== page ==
Peter Conners, Emily Ate the Wind (Marick Press, 2008) unfolds as a textured series of 2-3 page soundbursts that populate and interview the far-reaching ghost of America s everytown bar. It s a story of bad luck and unseen brinks, lived by loose circles of friends that bond and unbond as strangely as real people. They teach school, sell real estate, cut lawns, purchase cocaine, and frequent a bar called The Bar. And so their stories tend toward the tragic. But in Conners s hands tragedy is never a means or an end. His project here is more varied and ambitious; each short prose piece seems to speak in its own language, each gives a view of its subject as seen from blindingly close range, and since many of the stories read at first as departures from the main narrative, the expanding implications revealed on a subsequent pass form a wide wholeness that books twice its length rarely achieve. We begin in a state of fading lucidity, in the thoughts of Dan, a The Bar patron lying beaten and bleeding in the establishment s parking lot. We meet the rest of the cast, (a pair of buddies, a grandfather, a set of girlfriends, a toddler, among others,) in quick succession. As stories, the pieces live or die on voice, and for much of the book the rise and fall of action equals the rise and fall of Conners s sentences themselves. There is something hyperstylized and cryptic about our main narrator that contrasts with the reporterly forthrightness in the various departing pieces. Sometimes the contrast seems as important as the content; for most of the novella the story doesn t so much progress as it does grow new arms and legs, and the book s architecture neatly isolates both reader and character from a bigger picture. Texture and movement take over. By the final scenes, a unifying bang seems unlikely. But Conners s ending transforms the story with clarity and force, and we are thrust back to page one with reaffirmed respect for the inevitable. Emily Ate the Wind offers something rare. Its confidence of vision, rooted early in Conners s stance as poet and stylist, earns an acceptant reading. Its precise attention to accent and moment make it a modern period piece of sorts, and despite the fact that its cleverness sometimes feels written in, it has a physical authenticity that realist writers will envy. And it satisfies the story test. These heroes find themselves suddenly and always at a loss. Because they act and are acted upon there is harbor in each for warring forms of guilt, chance, and ignorance. They know very little about each other. They know about as much as we do about crime or wind or what to do. John Colasacco --The Brooklyn Rail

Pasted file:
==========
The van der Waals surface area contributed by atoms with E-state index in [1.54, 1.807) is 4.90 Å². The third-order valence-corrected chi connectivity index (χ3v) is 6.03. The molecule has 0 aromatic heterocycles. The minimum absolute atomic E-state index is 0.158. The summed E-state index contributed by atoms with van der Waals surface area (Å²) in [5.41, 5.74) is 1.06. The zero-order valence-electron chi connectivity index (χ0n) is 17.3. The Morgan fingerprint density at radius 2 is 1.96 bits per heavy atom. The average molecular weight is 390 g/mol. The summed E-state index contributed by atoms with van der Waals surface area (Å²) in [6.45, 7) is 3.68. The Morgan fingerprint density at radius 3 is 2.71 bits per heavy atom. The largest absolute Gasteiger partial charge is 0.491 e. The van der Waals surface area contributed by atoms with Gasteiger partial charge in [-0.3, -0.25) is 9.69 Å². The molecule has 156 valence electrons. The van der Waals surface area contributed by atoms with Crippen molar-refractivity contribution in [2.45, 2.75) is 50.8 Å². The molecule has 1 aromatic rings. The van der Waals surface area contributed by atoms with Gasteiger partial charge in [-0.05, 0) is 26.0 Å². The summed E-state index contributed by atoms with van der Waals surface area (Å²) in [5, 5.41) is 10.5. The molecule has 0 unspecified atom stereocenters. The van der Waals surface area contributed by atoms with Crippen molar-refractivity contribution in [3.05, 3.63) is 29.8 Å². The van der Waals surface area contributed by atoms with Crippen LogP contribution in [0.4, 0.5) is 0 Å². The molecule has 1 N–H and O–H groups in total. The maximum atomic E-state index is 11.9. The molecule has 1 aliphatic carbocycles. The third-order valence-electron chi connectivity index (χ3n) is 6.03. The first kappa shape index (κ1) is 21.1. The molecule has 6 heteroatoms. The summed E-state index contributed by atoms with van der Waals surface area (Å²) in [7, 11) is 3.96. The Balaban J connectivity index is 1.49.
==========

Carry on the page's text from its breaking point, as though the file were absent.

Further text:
Sparks of brilliant images light up the compressed worlds Peter Conners creates with words. Music is made with whispers and curses, belches and laughter, pronouncements and asides and sly retorts. Startling lists transform into unsettling truths. The performances in Emily Ate the Wind are dazzling. Joanna Scott --Marick Press Website
The crisscrossing sketches, stories, chronicles, and dialogues of Emily Ate the Wind definitively capture the shimmers and smashups of life in its darkening seasons. Peter Conners has written a wise-hearted, courageously compact book of quiet, vital exactnesses. Gary Lutz --Marick Press Website
About the Author
Peter Conners was born September 11, 1970, in a small town called America. His published books include the prose poetry collection OF WHISKEY AND WINTER and the novella EMILY ATE THE WIND. His memoir, Growing Up Dead: The Hallucinated Confessions of a Teenage Deadhead, was published by Da Capo Press in March 2009. He is also editor of PP/FF: AN ANTHOLOGY which was published by Starcherone Books in April 2006. His writing appears regularly in such journals as Poetry International, Mississippi Review, Brooklyn Rail, Fiction International, Salt Hill, Hotel Amerika, Mid-American Review, The Bitter Oleander, and Beloit Fiction Journal.